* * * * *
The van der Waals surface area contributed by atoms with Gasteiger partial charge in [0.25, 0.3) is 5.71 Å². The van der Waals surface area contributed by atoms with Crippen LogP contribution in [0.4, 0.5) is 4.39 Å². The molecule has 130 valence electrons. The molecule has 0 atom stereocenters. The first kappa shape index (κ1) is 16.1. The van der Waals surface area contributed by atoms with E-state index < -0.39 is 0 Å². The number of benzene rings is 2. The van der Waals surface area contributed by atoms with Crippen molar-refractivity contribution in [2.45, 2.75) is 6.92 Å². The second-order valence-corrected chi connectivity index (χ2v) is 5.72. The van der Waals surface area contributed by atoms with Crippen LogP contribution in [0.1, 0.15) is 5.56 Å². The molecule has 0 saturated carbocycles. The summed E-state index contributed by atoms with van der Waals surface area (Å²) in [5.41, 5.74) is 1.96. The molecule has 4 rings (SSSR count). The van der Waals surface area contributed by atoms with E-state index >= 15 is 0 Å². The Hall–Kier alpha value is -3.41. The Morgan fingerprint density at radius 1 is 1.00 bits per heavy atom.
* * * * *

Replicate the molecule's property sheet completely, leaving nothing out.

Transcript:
The van der Waals surface area contributed by atoms with Gasteiger partial charge in [0.25, 0.3) is 5.71 Å². The van der Waals surface area contributed by atoms with Crippen LogP contribution in [0.4, 0.5) is 4.39 Å². The molecule has 130 valence electrons. The molecule has 0 atom stereocenters. The first kappa shape index (κ1) is 16.1. The van der Waals surface area contributed by atoms with E-state index < -0.39 is 0 Å². The number of benzene rings is 2. The van der Waals surface area contributed by atoms with Crippen molar-refractivity contribution in [2.45, 2.75) is 6.92 Å². The second-order valence-corrected chi connectivity index (χ2v) is 5.72. The van der Waals surface area contributed by atoms with Crippen LogP contribution in [0.1, 0.15) is 5.56 Å². The molecule has 0 saturated carbocycles. The summed E-state index contributed by atoms with van der Waals surface area (Å²) in [5.41, 5.74) is 1.96. The molecule has 4 rings (SSSR count). The van der Waals surface area contributed by atoms with E-state index >= 15 is 0 Å². The Hall–Kier alpha value is -3.41. The Morgan fingerprint density at radius 1 is 1.00 bits per heavy atom.